Nigeria: How N215 Billion Import Waiver Was Disbursed in 4 Years, Mostly During ‘Night Visits to President’
By Emmanuel Mayah
A total N215 billion in import duty exemptions was granted in four years, between 2011 and May 2014 under the leadership of ex-President Goodluck Jonathan, PREMIUM TIMES can report today.
Most of the waiver deals, it was gathered, were sealed during midnight visits to the presidential villa.
Data obtained from the Budget Office of the Federation detail a fiscal policy recklessness that made duty waivers in Nigeria synonymous with cronyism, racketeering, political patronage and outright brigandage.
In 2011 the sum of N56 billion was issued by the Federal Government as waivers on import duties, levies, ECOWAS Trade Liberalisation Scheme (ETLS) charges, Comprehensive Import Scheme (CIS) and other charges.
The waiver beneficiaries included operators and individuals in the gas sector, agriculture, health, mines and steel and “other sectors”.
Whilst some of the waivers may have been well-meaning and granted for the purposes of stimulating local production, economic growth and job creation, the data, riddled with red flags, show that some of those who benefited did not deserve such concessions.
For instance, a steel company, Vero,was granted a fabulous N12.6 billion in waivers to import iron rods. In applying for the waiver, the only reason given by this company, owned by a foreign businessman, was “compassionate grounds”. Curiously this waiver was granted weeks before the 2011 presidential election.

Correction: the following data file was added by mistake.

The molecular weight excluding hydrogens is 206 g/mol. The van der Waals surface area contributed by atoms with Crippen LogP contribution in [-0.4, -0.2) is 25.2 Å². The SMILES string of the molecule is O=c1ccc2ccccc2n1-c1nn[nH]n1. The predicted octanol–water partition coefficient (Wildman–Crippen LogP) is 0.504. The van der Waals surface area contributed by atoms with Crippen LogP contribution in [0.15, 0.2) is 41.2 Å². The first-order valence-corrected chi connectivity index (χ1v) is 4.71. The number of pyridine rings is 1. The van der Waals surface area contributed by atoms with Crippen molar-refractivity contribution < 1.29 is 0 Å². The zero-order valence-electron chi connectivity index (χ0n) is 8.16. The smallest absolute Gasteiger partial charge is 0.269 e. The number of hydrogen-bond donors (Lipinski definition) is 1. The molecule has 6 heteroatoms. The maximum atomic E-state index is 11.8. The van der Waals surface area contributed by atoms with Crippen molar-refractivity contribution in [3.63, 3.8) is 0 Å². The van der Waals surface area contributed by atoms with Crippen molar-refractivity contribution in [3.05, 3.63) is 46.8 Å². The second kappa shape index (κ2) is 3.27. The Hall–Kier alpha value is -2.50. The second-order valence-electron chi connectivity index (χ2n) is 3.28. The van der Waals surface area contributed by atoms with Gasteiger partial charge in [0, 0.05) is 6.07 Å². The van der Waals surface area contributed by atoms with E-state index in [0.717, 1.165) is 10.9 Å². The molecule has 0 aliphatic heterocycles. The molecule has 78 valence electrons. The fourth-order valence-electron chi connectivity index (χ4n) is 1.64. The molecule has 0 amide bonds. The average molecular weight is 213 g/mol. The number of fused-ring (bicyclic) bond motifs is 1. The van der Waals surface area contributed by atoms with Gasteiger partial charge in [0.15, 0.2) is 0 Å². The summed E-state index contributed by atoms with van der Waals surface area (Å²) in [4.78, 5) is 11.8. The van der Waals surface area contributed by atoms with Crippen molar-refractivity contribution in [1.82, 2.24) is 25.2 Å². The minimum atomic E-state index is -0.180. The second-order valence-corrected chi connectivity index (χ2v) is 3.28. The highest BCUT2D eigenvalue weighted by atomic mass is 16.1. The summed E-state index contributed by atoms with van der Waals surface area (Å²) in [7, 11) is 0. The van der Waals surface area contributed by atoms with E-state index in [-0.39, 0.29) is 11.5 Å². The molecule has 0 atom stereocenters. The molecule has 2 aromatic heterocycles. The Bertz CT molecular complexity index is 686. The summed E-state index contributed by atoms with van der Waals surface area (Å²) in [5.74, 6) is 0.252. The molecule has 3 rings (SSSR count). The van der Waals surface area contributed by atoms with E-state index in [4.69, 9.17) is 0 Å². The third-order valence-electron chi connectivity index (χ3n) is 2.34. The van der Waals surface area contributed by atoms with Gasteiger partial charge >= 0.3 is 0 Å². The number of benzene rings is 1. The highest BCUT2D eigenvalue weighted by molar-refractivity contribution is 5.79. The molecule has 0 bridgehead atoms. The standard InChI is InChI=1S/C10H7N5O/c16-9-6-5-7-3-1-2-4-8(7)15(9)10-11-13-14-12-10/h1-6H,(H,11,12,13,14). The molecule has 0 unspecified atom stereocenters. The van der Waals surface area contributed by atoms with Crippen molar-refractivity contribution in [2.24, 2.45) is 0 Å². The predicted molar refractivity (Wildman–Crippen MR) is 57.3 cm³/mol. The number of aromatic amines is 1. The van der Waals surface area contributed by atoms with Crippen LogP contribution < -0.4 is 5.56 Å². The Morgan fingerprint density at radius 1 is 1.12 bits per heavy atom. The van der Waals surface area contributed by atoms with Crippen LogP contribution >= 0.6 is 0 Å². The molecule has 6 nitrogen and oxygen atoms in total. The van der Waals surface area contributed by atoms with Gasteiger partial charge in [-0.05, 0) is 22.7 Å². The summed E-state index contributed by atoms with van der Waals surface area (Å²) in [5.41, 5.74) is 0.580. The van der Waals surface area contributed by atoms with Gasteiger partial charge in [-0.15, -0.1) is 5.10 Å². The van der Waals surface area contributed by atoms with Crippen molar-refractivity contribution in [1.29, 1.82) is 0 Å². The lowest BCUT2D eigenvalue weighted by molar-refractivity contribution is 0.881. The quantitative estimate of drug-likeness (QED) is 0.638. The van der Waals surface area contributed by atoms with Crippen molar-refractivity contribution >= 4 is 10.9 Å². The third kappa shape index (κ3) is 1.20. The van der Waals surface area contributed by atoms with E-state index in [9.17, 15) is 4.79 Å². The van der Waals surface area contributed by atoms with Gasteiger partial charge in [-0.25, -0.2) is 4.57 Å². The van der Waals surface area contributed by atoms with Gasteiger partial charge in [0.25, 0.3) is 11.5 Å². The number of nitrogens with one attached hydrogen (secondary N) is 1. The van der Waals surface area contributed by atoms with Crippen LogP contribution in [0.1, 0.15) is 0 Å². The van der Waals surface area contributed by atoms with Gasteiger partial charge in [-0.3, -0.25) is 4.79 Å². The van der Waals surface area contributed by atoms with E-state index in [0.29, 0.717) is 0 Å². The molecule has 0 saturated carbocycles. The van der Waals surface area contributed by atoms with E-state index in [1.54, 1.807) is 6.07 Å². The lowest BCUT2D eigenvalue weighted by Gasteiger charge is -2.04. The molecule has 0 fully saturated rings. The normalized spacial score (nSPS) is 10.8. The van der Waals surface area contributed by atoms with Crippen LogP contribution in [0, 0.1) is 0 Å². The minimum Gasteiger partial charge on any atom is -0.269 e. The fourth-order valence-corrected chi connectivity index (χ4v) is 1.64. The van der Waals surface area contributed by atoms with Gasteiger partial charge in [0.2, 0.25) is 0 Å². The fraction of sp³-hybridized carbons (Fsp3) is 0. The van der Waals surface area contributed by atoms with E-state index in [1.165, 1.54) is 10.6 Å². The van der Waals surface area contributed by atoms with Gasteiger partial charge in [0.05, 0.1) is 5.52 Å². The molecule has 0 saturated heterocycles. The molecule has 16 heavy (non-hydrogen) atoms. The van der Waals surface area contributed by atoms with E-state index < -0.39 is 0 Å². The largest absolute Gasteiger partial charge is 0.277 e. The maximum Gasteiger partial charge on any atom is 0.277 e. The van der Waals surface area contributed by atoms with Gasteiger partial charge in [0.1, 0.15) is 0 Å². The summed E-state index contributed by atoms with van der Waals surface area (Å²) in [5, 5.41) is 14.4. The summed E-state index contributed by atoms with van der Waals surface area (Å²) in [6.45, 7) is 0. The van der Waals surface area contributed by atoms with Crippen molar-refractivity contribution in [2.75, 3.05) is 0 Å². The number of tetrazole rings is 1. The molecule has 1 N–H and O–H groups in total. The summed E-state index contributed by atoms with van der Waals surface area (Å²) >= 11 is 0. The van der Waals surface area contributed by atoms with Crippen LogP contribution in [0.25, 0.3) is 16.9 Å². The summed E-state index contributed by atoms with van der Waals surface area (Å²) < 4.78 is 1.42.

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In the agricultural sector, another company McSally Investment Limited received an equally staggering N21.1billion waivers to import 250,000 metric tons of vegetable oil.
That was at a time local producers of vegetable oil in Nigeria were swimming against the tide and begging for government protection against merchants flooding the market with imported oil. The indiscriminate issuance of waiver soon sounded the death knell for local manufacturers, including the Nigeria Oil Mills and the Kano Oil Mill which, unable to compete, sent thousands of workers away as they closed shop.
But if the perfidy in the 2011import waivers appear not too explicit in some areas, a cursory look at the “other sectors” soon begets a riveting attention as names and incongruous items combine in a clear defeat of the same economic policy the concessions were meant to promote.
Waivers were granted for the importation of Mercedes-Benz cars; personal effects like refrigerators, tiles, marbles, beddings, sunglasses, chairs and cups.
Seizing the moment, the Rivers State Government under Mr. Rotimi Amaechi joined the frenzy and imported 200 units of luxury cars, including BMW Ford and other brands.
There was no agricultural machinery nor any economic enhancement tool in the Rivers’ import. The sum of N503.3 million in duty was not paid as a result of the waiver, thus there was no discouragement of any sort for state executives that chose to waste taxpayers’ sweats on luxury goods.
Inside the 2011 waiver document
In the 2011 waiver, N502 million was given to beneficiaries in the gas sector. A total of N4.6 billion went to the health sector; 9.1 billion to Mines & Steel; N21 billion to agriculture while N3 billion went to “other sectors”.
For the gas sector, the imports were generally plants, machinery, equipment and spare parts.
In this category waivers of values N7.8 billion went to Shell Petroleum Development Company Limited; N3.4 billion to Chevron Nigeria Limited and Frontier Oil Ltd while N502 million went to the Delta State Ministry of Energy for the import of “Machinery for Utilization of Natural Gas”.
For the health sector, concessions were given for the import of medical equipment, solar vaccine refrigerator, test kits, vaccines, malaria control drugs, anti-retroviral, cancer and tuberculosis drugs.